An All-American "team" is an honorary sports team composed of outstanding amateur players—those considered the best players of a specific season for each team position—who in turn are given the honorific "All-America" and typically referred to as "All-American athletes", or simply "All-Americans".
As of 2009, the term is used in the U.S. team sports to refer to players who are selected by members of the national media. The term is used primarily with regard to college and, occasionally (and more controversially), to high school players. Outstanding professional players usually are referred to as "All-Stars", or, in the case of professional American football, "All-Pros': (as opposed to Pro Bowlers, who are selected by players, coaches, and fans to compete in Pro Bowl games).
Selection to an All-America team for high school and collegiate players, however, is honorary in nature, and All-America teams do not typically play any games as a unit, unlike many of the all-star teams.
The original use of the term "All-America" seems to have been in reference to a list of college football players who were regarded as the best at their respective positions. The first "All-America" team was the 1889 College Football All-America Team selected by Caspar Whitney and published in This Week's Sports in association with Walter Camp.
The United States Army 82nd Airborne Division was given the nickname "All-American" because its members came from all 48 U.S. states which, at that time, constituted the United States (Hawaii and Alaska did not enter the union until 1959).
The use of the term has been expanded to honor persons outside of the field of sports, especially informally; for example an individual may be popularly referred to as, an "All-America" level entertainer, educator, or other activity which does not have anything to do with athletics.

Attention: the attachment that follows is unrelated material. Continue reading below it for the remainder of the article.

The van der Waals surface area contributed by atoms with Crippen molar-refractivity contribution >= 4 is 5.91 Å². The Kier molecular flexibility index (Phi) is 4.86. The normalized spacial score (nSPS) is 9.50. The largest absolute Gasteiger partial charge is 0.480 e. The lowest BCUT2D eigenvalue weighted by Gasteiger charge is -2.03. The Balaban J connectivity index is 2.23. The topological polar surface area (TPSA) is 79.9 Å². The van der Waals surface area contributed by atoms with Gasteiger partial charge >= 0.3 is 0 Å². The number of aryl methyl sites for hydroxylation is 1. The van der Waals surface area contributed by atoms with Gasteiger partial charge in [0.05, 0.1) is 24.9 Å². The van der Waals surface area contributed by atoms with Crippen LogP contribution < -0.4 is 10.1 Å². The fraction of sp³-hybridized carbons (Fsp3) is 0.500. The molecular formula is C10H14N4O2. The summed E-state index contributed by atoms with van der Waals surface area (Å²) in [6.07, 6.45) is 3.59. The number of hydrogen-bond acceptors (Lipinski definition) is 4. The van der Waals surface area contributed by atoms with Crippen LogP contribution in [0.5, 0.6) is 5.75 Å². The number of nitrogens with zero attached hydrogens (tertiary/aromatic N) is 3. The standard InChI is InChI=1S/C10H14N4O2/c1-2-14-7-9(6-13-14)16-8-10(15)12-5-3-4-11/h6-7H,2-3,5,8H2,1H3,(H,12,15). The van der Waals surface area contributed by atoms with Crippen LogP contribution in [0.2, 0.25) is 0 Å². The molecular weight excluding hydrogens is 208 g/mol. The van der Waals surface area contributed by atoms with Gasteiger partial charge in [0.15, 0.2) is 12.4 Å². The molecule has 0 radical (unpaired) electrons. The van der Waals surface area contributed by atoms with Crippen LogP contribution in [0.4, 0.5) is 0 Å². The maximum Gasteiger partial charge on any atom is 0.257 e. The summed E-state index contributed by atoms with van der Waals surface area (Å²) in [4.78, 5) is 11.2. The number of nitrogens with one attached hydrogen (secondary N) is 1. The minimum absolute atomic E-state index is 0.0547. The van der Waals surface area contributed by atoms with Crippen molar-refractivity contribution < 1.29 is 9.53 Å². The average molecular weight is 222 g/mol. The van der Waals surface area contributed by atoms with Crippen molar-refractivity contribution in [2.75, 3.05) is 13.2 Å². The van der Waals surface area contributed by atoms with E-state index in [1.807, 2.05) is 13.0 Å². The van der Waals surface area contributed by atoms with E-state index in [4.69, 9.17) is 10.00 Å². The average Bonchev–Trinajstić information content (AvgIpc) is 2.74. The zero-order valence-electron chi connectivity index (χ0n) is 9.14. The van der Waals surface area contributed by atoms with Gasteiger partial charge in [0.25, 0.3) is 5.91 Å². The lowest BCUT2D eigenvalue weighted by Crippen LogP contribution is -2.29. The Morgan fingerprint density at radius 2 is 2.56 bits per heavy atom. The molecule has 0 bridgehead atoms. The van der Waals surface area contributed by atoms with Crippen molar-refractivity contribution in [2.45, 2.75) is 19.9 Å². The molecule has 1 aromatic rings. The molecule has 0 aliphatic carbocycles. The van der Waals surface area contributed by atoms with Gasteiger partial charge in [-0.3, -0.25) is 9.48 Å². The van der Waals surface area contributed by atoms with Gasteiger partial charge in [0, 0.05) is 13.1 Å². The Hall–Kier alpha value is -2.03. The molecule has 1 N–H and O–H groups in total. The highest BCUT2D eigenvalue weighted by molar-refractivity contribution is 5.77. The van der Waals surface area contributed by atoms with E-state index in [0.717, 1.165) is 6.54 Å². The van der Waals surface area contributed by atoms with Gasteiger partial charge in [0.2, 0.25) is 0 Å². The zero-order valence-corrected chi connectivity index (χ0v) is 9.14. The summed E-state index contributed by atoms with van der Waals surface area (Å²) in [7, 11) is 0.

The term has also been used in athletics in new ways to recognize the academic achievements of student-athletes as "Academic All-America" teams are named. The term "Academic All-America" is a registered trademark of the College Sports Information Directors of America, which began the program in 1952 to recognize college athletes at all levels of competition and in all collegiate sports.
Each year different sets of All-American teams are recognized toward consensus and unanimous selection recognition. A "unanimous selection" is a player who is listed as a first team All-American by all recognized lists. A "consensus All-American" is a player who is listed as a first team All-American by at least half of the recognized lists. Today, the National Collegiate Athletic Association recognizes College Football All-America Teams selected by the Associated Press, American Football Coaches Association, Football Writers Association of America, Sporting News, and the Walter Camp Football Foundation (WCFF) to determine consensus All-Americans.
All-America teams are selected annually in various collegiate sports.
At the high school level, noted All-America teams are selected by Parade magazine in football, and the McDonald's restaurant chain in basketball. The McDonald's All-American Team is unlike other All-America awards because it stages an annual game involving these players. Since 2000, the United States Army has sponsored its own annual All-American high school football competition.
In 2005, Offense-Defense Sports began publishing a Top 100 ranking for nation's the top high school football athletes. The Offense-Defense All-American Bowl is held every January, featuring the 88 top-ranked high school seniors.
Athletes who place in the top 15 of each gender division at the Foot Locker Cross Country Championships, a series of annual cross country running races which are held in various regions of the US, are awarded All-American honors.
In sports, an All-America "team" is a roster of amateur athletes who are honored for being the best in the sport. The players who are on these teams are usually selected by members of the media or companies who sponsor the team. In other cases, players become an All-American by achieving a standard such as placing in the top 40 of the NCAA cross country race. Sometimes these teams play in games against other All-American teams, but most All-American teams never actually compete in events.